The race starts out in the city of Leeds, south of Harrogate, and heads northwest into the Yorkshire Dales for an opening loop of 187km before coming down into Harrogate for seven laps of the 14-kilometre circuit. The opening section features three categorised climbs, all of which featured in the 2014 Tour de France: Kidstones (60km), Buttertubs (95km), and Grinton Moor (120km).

It's difficult to predict a winner, with a wide range of credible candidates. On the one hand, the lack of big climbs could see a robust sprinter like Alexander Kristoff (Norway) in the mix, but on the other, the accumulated elevation gain and demanding roads open the door to the climbers who thrive in the Ardennes Classics. The sweet spot is arguably in the middle, with the robust Flemish Classics specialists.

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Peter Sagan (Slovakia) winning the first of his Worlds triple in Richmond, USA

Peter Sagan (Slovakia) winning the first of his Worlds triple in Richmond, USA
(Image credit: Getty Images Sport)
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Philippe Gilbert (Belgium) triumphing back in 2012 in Valkenburg, Netherlands

Philippe Gilbert (Belgium) triumphing back in 2012 in Valkenburg, Netherlands
(Image credit: Getty Images Sport)
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Mathieu van der Poel (Netherlands) is a two-time cyclo-cross world champion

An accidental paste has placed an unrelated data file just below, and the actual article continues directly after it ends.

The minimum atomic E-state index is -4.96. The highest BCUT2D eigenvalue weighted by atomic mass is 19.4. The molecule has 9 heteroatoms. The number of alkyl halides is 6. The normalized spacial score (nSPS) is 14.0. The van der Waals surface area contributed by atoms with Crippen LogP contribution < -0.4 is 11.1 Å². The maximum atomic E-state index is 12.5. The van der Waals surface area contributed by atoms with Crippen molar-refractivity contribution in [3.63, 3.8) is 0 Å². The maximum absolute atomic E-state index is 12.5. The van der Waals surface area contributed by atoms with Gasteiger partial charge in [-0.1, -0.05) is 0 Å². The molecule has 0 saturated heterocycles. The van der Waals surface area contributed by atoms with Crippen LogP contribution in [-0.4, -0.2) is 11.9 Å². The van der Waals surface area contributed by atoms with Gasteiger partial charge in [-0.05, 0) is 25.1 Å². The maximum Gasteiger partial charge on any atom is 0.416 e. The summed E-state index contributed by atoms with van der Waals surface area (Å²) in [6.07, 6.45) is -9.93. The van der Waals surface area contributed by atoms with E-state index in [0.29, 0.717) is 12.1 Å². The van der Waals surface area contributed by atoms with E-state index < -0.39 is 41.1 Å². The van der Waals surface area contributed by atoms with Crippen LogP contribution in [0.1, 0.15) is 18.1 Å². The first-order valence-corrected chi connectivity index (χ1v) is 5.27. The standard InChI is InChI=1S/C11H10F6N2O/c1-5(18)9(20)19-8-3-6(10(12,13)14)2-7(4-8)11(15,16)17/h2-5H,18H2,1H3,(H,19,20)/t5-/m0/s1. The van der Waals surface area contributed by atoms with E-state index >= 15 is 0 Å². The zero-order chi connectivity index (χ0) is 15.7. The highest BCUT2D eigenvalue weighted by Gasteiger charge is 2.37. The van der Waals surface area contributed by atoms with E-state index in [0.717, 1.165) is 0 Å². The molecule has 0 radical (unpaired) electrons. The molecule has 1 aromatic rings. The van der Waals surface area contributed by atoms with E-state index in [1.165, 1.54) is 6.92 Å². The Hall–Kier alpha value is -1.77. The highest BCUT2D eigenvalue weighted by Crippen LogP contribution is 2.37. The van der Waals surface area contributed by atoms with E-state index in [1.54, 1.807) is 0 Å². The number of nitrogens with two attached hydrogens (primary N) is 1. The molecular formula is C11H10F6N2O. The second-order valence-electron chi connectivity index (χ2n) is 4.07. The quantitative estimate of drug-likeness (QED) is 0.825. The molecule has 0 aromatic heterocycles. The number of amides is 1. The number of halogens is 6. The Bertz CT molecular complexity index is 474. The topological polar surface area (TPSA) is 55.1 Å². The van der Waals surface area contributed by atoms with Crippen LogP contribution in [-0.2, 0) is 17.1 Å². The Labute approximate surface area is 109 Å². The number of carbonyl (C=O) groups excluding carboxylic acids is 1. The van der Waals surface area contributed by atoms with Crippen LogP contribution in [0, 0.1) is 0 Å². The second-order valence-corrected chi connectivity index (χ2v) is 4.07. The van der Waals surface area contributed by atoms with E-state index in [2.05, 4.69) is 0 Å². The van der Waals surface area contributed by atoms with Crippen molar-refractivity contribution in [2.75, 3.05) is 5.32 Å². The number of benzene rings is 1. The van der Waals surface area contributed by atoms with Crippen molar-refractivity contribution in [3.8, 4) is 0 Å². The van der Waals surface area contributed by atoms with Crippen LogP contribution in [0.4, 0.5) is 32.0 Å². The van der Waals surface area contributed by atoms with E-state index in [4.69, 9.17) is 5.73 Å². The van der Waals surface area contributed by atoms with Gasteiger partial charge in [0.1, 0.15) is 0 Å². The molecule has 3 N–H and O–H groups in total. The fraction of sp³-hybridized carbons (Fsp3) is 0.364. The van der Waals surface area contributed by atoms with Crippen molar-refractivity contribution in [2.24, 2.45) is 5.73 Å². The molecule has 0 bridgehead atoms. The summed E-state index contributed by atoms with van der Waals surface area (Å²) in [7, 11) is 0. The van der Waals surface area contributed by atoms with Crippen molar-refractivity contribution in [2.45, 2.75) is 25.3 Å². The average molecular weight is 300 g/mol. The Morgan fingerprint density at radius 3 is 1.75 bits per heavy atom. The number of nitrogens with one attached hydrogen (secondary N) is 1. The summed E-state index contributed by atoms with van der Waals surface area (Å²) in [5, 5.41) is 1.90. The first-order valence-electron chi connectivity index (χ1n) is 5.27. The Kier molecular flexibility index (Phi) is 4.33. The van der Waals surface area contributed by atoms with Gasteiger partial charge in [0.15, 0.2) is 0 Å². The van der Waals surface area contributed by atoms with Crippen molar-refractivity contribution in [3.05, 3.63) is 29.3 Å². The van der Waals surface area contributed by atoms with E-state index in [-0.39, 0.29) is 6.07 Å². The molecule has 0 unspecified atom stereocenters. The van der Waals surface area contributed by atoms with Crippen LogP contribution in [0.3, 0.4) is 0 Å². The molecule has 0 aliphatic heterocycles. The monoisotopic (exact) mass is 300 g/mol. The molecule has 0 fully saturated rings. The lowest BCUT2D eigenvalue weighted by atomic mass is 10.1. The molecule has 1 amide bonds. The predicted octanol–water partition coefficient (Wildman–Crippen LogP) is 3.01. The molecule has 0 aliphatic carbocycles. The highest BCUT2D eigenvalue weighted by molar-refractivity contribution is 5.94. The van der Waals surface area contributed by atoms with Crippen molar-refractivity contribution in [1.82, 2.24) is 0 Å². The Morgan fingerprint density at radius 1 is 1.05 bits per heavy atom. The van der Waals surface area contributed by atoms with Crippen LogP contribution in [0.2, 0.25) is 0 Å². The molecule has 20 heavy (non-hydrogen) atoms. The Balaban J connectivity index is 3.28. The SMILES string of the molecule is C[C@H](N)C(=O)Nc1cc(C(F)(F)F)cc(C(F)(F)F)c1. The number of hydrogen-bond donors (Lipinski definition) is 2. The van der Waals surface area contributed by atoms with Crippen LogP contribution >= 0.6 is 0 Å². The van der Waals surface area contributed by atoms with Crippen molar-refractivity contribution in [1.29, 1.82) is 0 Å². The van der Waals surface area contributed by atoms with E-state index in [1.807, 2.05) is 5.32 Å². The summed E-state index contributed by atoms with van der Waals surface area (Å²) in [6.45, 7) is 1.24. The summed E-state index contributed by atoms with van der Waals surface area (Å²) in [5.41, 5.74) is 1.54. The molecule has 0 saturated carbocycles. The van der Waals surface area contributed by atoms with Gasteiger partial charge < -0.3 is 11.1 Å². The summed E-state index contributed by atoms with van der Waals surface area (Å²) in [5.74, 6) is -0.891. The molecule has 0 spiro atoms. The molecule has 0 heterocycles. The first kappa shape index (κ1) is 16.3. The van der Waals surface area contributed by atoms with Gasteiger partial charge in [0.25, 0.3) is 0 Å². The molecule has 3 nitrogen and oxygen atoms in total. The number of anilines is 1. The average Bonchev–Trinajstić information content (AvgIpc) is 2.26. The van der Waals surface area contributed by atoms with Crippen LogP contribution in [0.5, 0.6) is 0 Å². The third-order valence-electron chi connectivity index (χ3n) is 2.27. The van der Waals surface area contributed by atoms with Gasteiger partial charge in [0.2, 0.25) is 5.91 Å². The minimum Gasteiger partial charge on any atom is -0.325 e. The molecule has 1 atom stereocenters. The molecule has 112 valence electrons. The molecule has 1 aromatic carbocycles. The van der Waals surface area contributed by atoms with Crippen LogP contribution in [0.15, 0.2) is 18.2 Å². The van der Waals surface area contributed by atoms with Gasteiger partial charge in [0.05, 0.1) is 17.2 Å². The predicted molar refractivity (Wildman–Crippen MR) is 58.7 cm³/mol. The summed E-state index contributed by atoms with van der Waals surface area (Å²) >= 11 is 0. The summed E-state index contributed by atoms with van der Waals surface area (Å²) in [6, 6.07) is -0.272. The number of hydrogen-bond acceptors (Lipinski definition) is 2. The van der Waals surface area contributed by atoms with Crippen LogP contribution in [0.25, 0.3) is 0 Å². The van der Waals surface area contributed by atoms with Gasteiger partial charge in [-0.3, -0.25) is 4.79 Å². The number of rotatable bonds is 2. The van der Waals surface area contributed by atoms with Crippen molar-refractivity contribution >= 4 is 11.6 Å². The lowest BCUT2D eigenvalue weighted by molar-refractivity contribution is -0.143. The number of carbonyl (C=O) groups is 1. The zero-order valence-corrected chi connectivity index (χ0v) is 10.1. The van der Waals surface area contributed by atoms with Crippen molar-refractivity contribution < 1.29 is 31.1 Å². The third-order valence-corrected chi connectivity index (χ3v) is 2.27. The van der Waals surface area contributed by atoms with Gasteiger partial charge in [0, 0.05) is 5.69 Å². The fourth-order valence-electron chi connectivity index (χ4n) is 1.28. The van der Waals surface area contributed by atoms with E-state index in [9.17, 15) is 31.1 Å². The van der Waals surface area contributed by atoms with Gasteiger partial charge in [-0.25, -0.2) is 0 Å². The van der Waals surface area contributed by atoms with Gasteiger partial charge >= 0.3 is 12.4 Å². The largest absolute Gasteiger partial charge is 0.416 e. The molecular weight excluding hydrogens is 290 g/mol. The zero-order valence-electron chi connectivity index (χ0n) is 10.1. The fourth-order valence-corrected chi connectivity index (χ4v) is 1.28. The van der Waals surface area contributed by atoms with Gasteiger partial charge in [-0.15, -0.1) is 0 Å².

Mathieu van der Poel (Netherlands) is a two-time cyclo-cross world champion
(Image credit: Getty Images Sport)
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Julian Alaphilippe (France) finished eighth in Innsbruck last year

Julian Alaphilippe (France) finished eighth in Innsbruck last year
(Image credit: Getty Images Sport)
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Alejandro Valverde (Spain) took the rainbow stripes in 2018

Alejandro Valverde (Spain) took the rainbow stripes in 2018
(Image credit: Getty Images Sport)

Peter Sagan (Slovakia) fits the bill perfectly and, despite a disappointing season, will be among the top tier of favourites as he looks to capture a record-breaking fourth world title. Julian Alaphilippe (France) has had a sensational season and, if he can muster a third 'peak' to match the form that took him to Milan-San Remo glory in the spring and Tour de France heroics in the summer, will be almost unbeatable.

The third big name that stands out is that of Mathieu van der Poel (Netherlands), who has simply been astounding all season on every terrain. His stunning victory at Amstel Gold Race is ample evidence that, despite his inexperience, he can go the distance and still produce a searing sprint.

Elsewhere, Greg Van Avermaet signaled his form with victory at the GP Cycliste de Montréal, and will lead Belgium alongside Philippe Gilbert, who won two stages at the Vuelta a España.

Belgium are clearly the strongest team in the race, with Remco Evenepoel, Oliver Naesen and Dylan Teuns among the support cast. Other candidates with recent wins include Michael Matthews (Australia) and Matteo Trentin (Italy), while 2018 champion Alejandro Valverde (Spain) recently finished second overall at the Vuelta.

The Elite Women's Road Race starts in Bradford, west of Leeds, and also heads up into the Dales, though on a much shorter and less hilly loop of 107km. There are two categorised climbs – Norwood Edge (15km) and Lofthouse (45km) – before the route loops around and down to Harrogate for three laps of the finishing circuit, bringing the total distance to 149km.

Anna van der Breggen is the reigning champion and once again a major contender for the title, though she is just one rider in a Dutch team stacked full of potential winners.

The bigger favourite is the resurgent Marianne Vos, a three-time world road race champion, who, after a difficult couple of years, has been sweeping all before her with an astounding run of 16 victories so far in 2019.